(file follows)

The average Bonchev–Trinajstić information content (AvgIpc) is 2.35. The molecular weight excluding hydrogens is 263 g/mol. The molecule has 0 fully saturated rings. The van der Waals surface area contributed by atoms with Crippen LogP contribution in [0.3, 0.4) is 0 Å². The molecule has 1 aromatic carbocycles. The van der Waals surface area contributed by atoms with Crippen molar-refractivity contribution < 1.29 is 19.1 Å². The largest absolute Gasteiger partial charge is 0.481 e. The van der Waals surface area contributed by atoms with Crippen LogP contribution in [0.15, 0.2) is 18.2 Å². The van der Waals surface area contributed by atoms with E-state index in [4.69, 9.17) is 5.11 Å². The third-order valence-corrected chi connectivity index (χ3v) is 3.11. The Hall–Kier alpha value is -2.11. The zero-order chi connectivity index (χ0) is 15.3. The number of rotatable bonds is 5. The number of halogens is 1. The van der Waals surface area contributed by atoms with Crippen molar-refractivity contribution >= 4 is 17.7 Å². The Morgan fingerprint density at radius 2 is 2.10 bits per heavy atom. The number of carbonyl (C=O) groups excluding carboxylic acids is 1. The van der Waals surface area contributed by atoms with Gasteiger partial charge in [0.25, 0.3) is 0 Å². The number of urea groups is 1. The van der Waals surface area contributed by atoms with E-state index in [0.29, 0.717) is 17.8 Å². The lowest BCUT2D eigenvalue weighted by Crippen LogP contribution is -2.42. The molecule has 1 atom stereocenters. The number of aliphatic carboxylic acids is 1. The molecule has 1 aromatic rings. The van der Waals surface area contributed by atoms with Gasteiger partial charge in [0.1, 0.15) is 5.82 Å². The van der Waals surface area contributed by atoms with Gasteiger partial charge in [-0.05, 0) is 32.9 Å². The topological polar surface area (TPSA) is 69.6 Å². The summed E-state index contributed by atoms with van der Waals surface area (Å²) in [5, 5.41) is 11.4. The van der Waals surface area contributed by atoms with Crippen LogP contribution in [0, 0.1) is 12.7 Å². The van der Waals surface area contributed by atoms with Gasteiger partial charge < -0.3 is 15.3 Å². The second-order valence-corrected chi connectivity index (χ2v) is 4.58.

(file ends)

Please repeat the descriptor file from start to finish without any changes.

The average Bonchev–Trinajstić information content (AvgIpc) is 2.35. The molecular weight excluding hydrogens is 263 g/mol. The molecule has 0 fully saturated rings. The van der Waals surface area contributed by atoms with Crippen LogP contribution in [0.3, 0.4) is 0 Å². The molecule has 1 aromatic carbocycles. The van der Waals surface area contributed by atoms with Crippen molar-refractivity contribution < 1.29 is 19.1 Å². The largest absolute Gasteiger partial charge is 0.481 e. The van der Waals surface area contributed by atoms with Crippen LogP contribution in [0.15, 0.2) is 18.2 Å². The van der Waals surface area contributed by atoms with E-state index in [4.69, 9.17) is 5.11 Å². The third-order valence-corrected chi connectivity index (χ3v) is 3.11. The Hall–Kier alpha value is -2.11. The zero-order chi connectivity index (χ0) is 15.3. The number of rotatable bonds is 5. The number of halogens is 1. The van der Waals surface area contributed by atoms with Crippen molar-refractivity contribution >= 4 is 17.7 Å². The Morgan fingerprint density at radius 2 is 2.10 bits per heavy atom. The number of carbonyl (C=O) groups excluding carboxylic acids is 1. The van der Waals surface area contributed by atoms with Gasteiger partial charge in [0.25, 0.3) is 0 Å². The number of urea groups is 1. The van der Waals surface area contributed by atoms with E-state index in [0.29, 0.717) is 17.8 Å². The lowest BCUT2D eigenvalue weighted by Crippen LogP contribution is -2.42. The molecule has 1 atom stereocenters. The number of aliphatic carboxylic acids is 1. The molecule has 1 aromatic rings. The van der Waals surface area contributed by atoms with Gasteiger partial charge in [0.1, 0.15) is 5.82 Å². The van der Waals surface area contributed by atoms with Gasteiger partial charge in [-0.05, 0) is 32.9 Å². The topological polar surface area (TPSA) is 69.6 Å². The summed E-state index contributed by atoms with van der Waals surface area (Å²) in [5, 5.41) is 11.4. The van der Waals surface area contributed by atoms with Crippen LogP contribution in [0, 0.1) is 12.7 Å². The van der Waals surface area contributed by atoms with Gasteiger partial charge < -0.3 is 15.3 Å². The second-order valence-corrected chi connectivity index (χ2v) is 4.58.